6 Tips for Choosing and Using Variable Frequency Drives


When selecting the most efficient and cost-effective variable frequency drive (VFD), it’s essential to understand the specific considerations involved in your commercial venture. No two industrial uses are precisely the same, and even the terms used about VFDs vary.

In some industries, these power converters are called variable speed drives, adjustable speed drives, ac drives, or a microdrive and inverter. For the purposes of this overview, we’ll refer to it as simply a VFD.

That being said, the primary VFD function is to take ac power and convert it into dc voltage. The variable speed aspect of the drive turns the converted voltage into dc pulses to power a motor outside standard speeds such as 3,600 rpm or 1,800 rpm.

But before diving right into tips about how to select a VFD, let’s take a closer look at how these units work. 

Variable-Frequency-Drive Functionality

A VFD converter is generally made up of six diodes that facilitate the electrical current moving in a single direction. They function similar to pumping station check valves in many ways. As the flow moves through the converter, the diodes open and close automatically and keep the current flowing forward.

A VFD usually has three positives and three negative diodes. When they’re tallied up, this standard configuration is often referred to as a “six-plus VFD.” A VFD that uses a converter changes ac energy to dc, and units that change dc to ac are usually called inverters.

How to Select and Use a Variable Frequency Drive

Utilizing state-of-the-art VFDs in operations with highly specialized motors remains a necessity. That’s largely because niche production machinery is tailored to the commercial need, not the other way around. Converting energy to feed equipment generally makes good business sense as long as you select the best unit for your needs. Consider these tips when conducting due diligence on a VFD.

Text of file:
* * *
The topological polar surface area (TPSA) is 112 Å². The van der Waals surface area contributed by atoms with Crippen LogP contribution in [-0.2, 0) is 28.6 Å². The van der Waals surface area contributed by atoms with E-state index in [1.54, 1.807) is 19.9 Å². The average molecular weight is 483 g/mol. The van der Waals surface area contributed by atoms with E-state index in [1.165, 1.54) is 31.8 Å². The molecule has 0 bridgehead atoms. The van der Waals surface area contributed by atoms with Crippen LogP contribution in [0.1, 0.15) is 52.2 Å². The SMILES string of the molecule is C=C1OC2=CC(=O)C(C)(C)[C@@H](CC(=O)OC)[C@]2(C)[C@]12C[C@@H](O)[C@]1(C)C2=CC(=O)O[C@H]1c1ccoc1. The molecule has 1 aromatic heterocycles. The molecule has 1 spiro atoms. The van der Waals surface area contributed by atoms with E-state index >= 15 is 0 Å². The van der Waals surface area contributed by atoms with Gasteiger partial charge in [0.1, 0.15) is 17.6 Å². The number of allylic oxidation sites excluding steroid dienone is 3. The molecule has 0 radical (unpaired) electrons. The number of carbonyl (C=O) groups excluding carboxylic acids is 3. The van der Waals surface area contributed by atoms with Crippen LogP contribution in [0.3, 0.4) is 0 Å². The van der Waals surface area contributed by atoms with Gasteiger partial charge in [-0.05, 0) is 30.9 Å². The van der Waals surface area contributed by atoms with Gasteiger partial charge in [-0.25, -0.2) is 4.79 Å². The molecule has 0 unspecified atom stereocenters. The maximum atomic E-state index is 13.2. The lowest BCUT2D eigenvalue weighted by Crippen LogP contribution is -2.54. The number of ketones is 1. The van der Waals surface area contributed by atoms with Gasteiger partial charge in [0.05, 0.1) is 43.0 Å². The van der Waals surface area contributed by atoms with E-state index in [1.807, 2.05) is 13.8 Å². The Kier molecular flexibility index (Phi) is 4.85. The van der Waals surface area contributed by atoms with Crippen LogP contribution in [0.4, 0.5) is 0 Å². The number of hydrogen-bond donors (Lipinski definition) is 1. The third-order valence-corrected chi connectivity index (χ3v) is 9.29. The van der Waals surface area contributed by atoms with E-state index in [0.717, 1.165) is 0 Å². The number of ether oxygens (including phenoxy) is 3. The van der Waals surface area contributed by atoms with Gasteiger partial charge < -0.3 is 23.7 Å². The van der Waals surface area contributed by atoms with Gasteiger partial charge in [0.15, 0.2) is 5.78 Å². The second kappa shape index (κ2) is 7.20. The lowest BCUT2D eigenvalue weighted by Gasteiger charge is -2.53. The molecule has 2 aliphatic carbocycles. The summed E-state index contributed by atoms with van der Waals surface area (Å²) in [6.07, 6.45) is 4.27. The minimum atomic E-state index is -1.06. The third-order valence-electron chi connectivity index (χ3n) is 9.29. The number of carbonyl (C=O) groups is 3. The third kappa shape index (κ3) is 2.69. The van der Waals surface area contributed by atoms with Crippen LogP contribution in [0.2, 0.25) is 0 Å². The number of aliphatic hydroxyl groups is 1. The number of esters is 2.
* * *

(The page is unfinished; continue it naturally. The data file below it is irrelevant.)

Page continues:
1. Maximize energy efficiency

In operations that don’t necessarily require an application to run at maximum speeds all of the time, a VFD can bring the minimum energy load to bear as needed. This provides substantial energy cost savings for manufacturing and other sectors. It’s important to keep in mind that ac motors don’t usually allow outfits to reduce energy by varying the current. In many cases, motors require upwards of 65% of the electricity used in production.

A prime example would be a blower that can be effectively used at 50% capacity rather than 100%. With a VFD, the energy use can be cut not by 50%, but by as much as 87%.

By incorporating dc machinery and a VFD, a company can slash its energy-driven overhead and improve profits. Businesses that convert to dc motors and VFDs often secure their return on investment between six months and one year. The first cost-savings tip is to switch to dc and VFDs if you haven’t already.

2. Select a VFD that matches load

It’s not uncommon for decision-makers to simply match the VFD with a motor’s horsepower rating. That simplistic method often falls far short of the best possible selection. Sizing the VFD also includes consideration of items such as how often a motor stops and restarts, variable load necessities, or whether the VFD supports continuous operations.

It may be in your best interest to know the torque rate and maximum current required during operation. This information is usually listed as the full-load amps (FLAs) on the nameplate of the motor. One caveat to be wary of is that rewound motors often have significantly higher FLAs than initially listed on the nameplate. Getting an accurate baseline is important.